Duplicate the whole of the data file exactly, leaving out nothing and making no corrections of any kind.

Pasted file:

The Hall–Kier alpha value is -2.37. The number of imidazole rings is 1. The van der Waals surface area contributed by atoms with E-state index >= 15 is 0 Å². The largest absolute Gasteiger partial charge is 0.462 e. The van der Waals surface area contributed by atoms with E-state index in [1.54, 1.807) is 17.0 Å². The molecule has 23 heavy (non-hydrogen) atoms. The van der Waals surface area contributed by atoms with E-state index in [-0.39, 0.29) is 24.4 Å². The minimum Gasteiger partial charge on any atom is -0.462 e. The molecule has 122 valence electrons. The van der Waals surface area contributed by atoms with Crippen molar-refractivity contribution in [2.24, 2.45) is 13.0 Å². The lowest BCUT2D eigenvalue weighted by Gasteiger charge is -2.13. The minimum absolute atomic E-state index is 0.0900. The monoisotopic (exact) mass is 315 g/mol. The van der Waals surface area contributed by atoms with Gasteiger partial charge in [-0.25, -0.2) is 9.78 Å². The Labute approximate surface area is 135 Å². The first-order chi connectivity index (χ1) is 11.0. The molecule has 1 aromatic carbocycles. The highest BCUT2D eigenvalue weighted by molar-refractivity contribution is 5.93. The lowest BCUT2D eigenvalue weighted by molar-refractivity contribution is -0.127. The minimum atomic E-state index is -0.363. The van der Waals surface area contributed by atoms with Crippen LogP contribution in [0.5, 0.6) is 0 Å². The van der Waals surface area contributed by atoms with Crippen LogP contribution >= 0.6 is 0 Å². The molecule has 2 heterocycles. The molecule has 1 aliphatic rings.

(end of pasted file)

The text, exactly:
The Hall–Kier alpha value is -2.37. The number of imidazole rings is 1. The van der Waals surface area contributed by atoms with E-state index >= 15 is 0 Å². The largest absolute Gasteiger partial charge is 0.462 e. The van der Waals surface area contributed by atoms with E-state index in [1.54, 1.807) is 17.0 Å². The molecule has 23 heavy (non-hydrogen) atoms. The van der Waals surface area contributed by atoms with E-state index in [-0.39, 0.29) is 24.4 Å². The minimum Gasteiger partial charge on any atom is -0.462 e. The molecule has 122 valence electrons. The van der Waals surface area contributed by atoms with Crippen molar-refractivity contribution in [2.24, 2.45) is 13.0 Å². The lowest BCUT2D eigenvalue weighted by Gasteiger charge is -2.13. The minimum absolute atomic E-state index is 0.0900. The monoisotopic (exact) mass is 315 g/mol. The van der Waals surface area contributed by atoms with Gasteiger partial charge in [-0.25, -0.2) is 9.78 Å². The Labute approximate surface area is 135 Å². The first-order chi connectivity index (χ1) is 11.0. The molecule has 1 aromatic carbocycles. The highest BCUT2D eigenvalue weighted by molar-refractivity contribution is 5.93. The lowest BCUT2D eigenvalue weighted by molar-refractivity contribution is -0.127. The minimum atomic E-state index is -0.363. The van der Waals surface area contributed by atoms with Crippen LogP contribution in [0.5, 0.6) is 0 Å². The van der Waals surface area contributed by atoms with Crippen LogP contribution >= 0.6 is 0 Å². The molecule has 2 heterocycles. The molecule has 1 aliphatic rings.